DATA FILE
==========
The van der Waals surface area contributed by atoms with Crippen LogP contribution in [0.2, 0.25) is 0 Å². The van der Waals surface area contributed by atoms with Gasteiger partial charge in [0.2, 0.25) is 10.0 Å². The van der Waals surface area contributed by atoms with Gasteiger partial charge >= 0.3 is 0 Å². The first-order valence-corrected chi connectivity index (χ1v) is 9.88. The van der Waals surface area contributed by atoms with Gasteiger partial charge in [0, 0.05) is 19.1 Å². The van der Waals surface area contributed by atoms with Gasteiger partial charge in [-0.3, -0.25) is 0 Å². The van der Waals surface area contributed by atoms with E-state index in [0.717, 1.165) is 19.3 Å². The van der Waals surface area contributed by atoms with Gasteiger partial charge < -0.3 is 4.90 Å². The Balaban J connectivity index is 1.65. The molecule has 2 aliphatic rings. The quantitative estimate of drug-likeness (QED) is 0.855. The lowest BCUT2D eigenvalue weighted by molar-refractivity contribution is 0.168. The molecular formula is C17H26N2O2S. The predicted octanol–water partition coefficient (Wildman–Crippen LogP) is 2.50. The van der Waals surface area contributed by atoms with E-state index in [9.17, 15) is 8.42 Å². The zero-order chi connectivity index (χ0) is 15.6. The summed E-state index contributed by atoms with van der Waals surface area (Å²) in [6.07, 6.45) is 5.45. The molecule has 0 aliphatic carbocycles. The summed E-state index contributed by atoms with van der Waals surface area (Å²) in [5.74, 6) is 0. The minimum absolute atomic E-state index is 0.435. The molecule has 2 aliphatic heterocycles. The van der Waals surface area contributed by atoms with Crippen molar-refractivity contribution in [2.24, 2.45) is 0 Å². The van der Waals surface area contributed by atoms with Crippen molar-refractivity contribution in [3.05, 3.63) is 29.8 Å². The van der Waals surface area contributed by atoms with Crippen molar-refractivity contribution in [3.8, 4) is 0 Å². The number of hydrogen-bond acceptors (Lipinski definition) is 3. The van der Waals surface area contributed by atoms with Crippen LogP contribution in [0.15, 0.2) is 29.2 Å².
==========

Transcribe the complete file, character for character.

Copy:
The van der Waals surface area contributed by atoms with Crippen LogP contribution in [0.2, 0.25) is 0 Å². The van der Waals surface area contributed by atoms with Gasteiger partial charge in [0.2, 0.25) is 10.0 Å². The van der Waals surface area contributed by atoms with Gasteiger partial charge >= 0.3 is 0 Å². The first-order valence-corrected chi connectivity index (χ1v) is 9.88. The van der Waals surface area contributed by atoms with Gasteiger partial charge in [0, 0.05) is 19.1 Å². The van der Waals surface area contributed by atoms with Gasteiger partial charge in [-0.3, -0.25) is 0 Å². The van der Waals surface area contributed by atoms with E-state index in [0.717, 1.165) is 19.3 Å². The van der Waals surface area contributed by atoms with Gasteiger partial charge < -0.3 is 4.90 Å². The Balaban J connectivity index is 1.65. The molecule has 2 aliphatic rings. The quantitative estimate of drug-likeness (QED) is 0.855. The lowest BCUT2D eigenvalue weighted by molar-refractivity contribution is 0.168. The molecular formula is C17H26N2O2S. The predicted octanol–water partition coefficient (Wildman–Crippen LogP) is 2.50. The van der Waals surface area contributed by atoms with E-state index in [9.17, 15) is 8.42 Å². The zero-order chi connectivity index (χ0) is 15.6. The summed E-state index contributed by atoms with van der Waals surface area (Å²) in [6.07, 6.45) is 5.45. The molecule has 0 aliphatic carbocycles. The summed E-state index contributed by atoms with van der Waals surface area (Å²) in [5.74, 6) is 0. The minimum absolute atomic E-state index is 0.435. The molecule has 2 aliphatic heterocycles. The van der Waals surface area contributed by atoms with Crippen molar-refractivity contribution in [2.24, 2.45) is 0 Å². The van der Waals surface area contributed by atoms with Crippen molar-refractivity contribution in [3.05, 3.63) is 29.8 Å². The van der Waals surface area contributed by atoms with Crippen molar-refractivity contribution in [3.8, 4) is 0 Å². The number of hydrogen-bond acceptors (Lipinski definition) is 3. The van der Waals surface area contributed by atoms with Crippen LogP contribution in [0.15, 0.2) is 29.2 Å².